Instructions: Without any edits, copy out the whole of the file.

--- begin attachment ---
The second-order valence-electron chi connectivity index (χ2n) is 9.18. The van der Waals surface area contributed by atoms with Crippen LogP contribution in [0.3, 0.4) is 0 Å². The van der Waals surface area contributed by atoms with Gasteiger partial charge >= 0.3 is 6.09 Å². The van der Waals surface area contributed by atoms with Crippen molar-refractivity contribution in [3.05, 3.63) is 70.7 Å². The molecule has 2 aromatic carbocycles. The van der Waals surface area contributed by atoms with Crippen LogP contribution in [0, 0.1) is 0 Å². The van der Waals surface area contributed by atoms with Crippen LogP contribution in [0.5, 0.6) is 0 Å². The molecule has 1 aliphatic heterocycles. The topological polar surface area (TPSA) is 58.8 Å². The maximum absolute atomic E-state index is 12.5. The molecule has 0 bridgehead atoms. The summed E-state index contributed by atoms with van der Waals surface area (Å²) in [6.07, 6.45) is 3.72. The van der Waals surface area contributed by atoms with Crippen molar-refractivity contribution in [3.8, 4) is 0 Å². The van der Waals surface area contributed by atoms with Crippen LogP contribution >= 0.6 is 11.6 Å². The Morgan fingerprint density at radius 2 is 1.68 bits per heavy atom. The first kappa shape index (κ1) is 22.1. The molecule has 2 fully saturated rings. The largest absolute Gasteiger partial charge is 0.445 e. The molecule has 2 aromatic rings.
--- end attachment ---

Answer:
The second-order valence-electron chi connectivity index (χ2n) is 9.18. The van der Waals surface area contributed by atoms with Crippen LogP contribution in [0.3, 0.4) is 0 Å². The van der Waals surface area contributed by atoms with Gasteiger partial charge >= 0.3 is 6.09 Å². The van der Waals surface area contributed by atoms with Crippen molar-refractivity contribution in [3.05, 3.63) is 70.7 Å². The molecule has 2 aromatic carbocycles. The van der Waals surface area contributed by atoms with Crippen LogP contribution in [0, 0.1) is 0 Å². The van der Waals surface area contributed by atoms with Crippen LogP contribution in [0.5, 0.6) is 0 Å². The molecule has 1 aliphatic heterocycles. The topological polar surface area (TPSA) is 58.8 Å². The maximum absolute atomic E-state index is 12.5. The molecule has 0 bridgehead atoms. The summed E-state index contributed by atoms with van der Waals surface area (Å²) in [6.07, 6.45) is 3.72. The van der Waals surface area contributed by atoms with Crippen molar-refractivity contribution in [3.8, 4) is 0 Å². The van der Waals surface area contributed by atoms with Crippen LogP contribution >= 0.6 is 11.6 Å². The Morgan fingerprint density at radius 2 is 1.68 bits per heavy atom. The first kappa shape index (κ1) is 22.1. The molecule has 2 fully saturated rings. The largest absolute Gasteiger partial charge is 0.445 e. The molecule has 2 aromatic rings.